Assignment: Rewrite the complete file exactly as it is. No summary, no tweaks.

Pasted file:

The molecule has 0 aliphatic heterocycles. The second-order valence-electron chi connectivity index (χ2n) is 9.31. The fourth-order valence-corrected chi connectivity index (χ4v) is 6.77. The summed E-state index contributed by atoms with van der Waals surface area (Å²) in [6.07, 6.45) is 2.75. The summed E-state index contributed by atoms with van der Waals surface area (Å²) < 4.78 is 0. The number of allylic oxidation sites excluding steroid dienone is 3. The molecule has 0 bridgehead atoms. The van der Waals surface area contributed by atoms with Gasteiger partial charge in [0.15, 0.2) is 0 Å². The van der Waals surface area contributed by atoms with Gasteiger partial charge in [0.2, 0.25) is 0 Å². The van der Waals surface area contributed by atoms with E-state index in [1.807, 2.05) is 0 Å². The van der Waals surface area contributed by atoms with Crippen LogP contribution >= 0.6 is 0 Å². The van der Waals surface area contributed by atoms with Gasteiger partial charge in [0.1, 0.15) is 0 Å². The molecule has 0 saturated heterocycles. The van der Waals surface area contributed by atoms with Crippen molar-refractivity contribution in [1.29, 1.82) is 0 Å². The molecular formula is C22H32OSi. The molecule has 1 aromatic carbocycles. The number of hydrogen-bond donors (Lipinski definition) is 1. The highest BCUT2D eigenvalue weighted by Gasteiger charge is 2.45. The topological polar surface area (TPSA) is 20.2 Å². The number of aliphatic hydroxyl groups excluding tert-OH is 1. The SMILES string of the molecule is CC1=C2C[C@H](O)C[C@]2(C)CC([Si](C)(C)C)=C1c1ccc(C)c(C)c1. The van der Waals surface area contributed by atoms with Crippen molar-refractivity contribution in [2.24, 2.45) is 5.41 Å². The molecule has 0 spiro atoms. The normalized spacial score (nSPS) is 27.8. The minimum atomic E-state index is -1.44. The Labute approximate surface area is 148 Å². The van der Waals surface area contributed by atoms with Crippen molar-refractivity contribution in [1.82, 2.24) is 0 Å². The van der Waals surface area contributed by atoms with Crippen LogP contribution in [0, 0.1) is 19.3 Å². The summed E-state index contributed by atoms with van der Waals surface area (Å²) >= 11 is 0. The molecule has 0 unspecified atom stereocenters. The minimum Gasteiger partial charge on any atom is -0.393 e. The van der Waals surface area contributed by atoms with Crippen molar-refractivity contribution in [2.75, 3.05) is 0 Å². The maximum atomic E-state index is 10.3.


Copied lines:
The molecule has 0 aliphatic heterocycles. The second-order valence-electron chi connectivity index (χ2n) is 9.31. The fourth-order valence-corrected chi connectivity index (χ4v) is 6.77. The summed E-state index contributed by atoms with van der Waals surface area (Å²) in [6.07, 6.45) is 2.75. The summed E-state index contributed by atoms with van der Waals surface area (Å²) < 4.78 is 0. The number of allylic oxidation sites excluding steroid dienone is 3. The molecule has 0 bridgehead atoms. The van der Waals surface area contributed by atoms with Gasteiger partial charge in [0.15, 0.2) is 0 Å². The van der Waals surface area contributed by atoms with Gasteiger partial charge in [0.2, 0.25) is 0 Å². The van der Waals surface area contributed by atoms with E-state index in [1.807, 2.05) is 0 Å². The van der Waals surface area contributed by atoms with Crippen LogP contribution >= 0.6 is 0 Å². The van der Waals surface area contributed by atoms with Gasteiger partial charge in [0.1, 0.15) is 0 Å². The molecule has 0 saturated heterocycles. The van der Waals surface area contributed by atoms with Crippen molar-refractivity contribution in [1.29, 1.82) is 0 Å². The molecular formula is C22H32OSi. The molecule has 1 aromatic carbocycles. The number of hydrogen-bond donors (Lipinski definition) is 1. The highest BCUT2D eigenvalue weighted by Gasteiger charge is 2.45. The topological polar surface area (TPSA) is 20.2 Å². The number of aliphatic hydroxyl groups excluding tert-OH is 1. The SMILES string of the molecule is CC1=C2C[C@H](O)C[C@]2(C)CC([Si](C)(C)C)=C1c1ccc(C)c(C)c1. The van der Waals surface area contributed by atoms with Crippen molar-refractivity contribution in [2.24, 2.45) is 5.41 Å². The molecule has 0 spiro atoms. The normalized spacial score (nSPS) is 27.8. The minimum atomic E-state index is -1.44. The Labute approximate surface area is 148 Å². The van der Waals surface area contributed by atoms with Crippen molar-refractivity contribution in [1.82, 2.24) is 0 Å². The van der Waals surface area contributed by atoms with Crippen LogP contribution in [0, 0.1) is 19.3 Å². The summed E-state index contributed by atoms with van der Waals surface area (Å²) >= 11 is 0. The molecule has 0 unspecified atom stereocenters. The minimum Gasteiger partial charge on any atom is -0.393 e. The van der Waals surface area contributed by atoms with Crippen molar-refractivity contribution in [2.75, 3.05) is 0 Å². The maximum atomic E-state index is 10.3.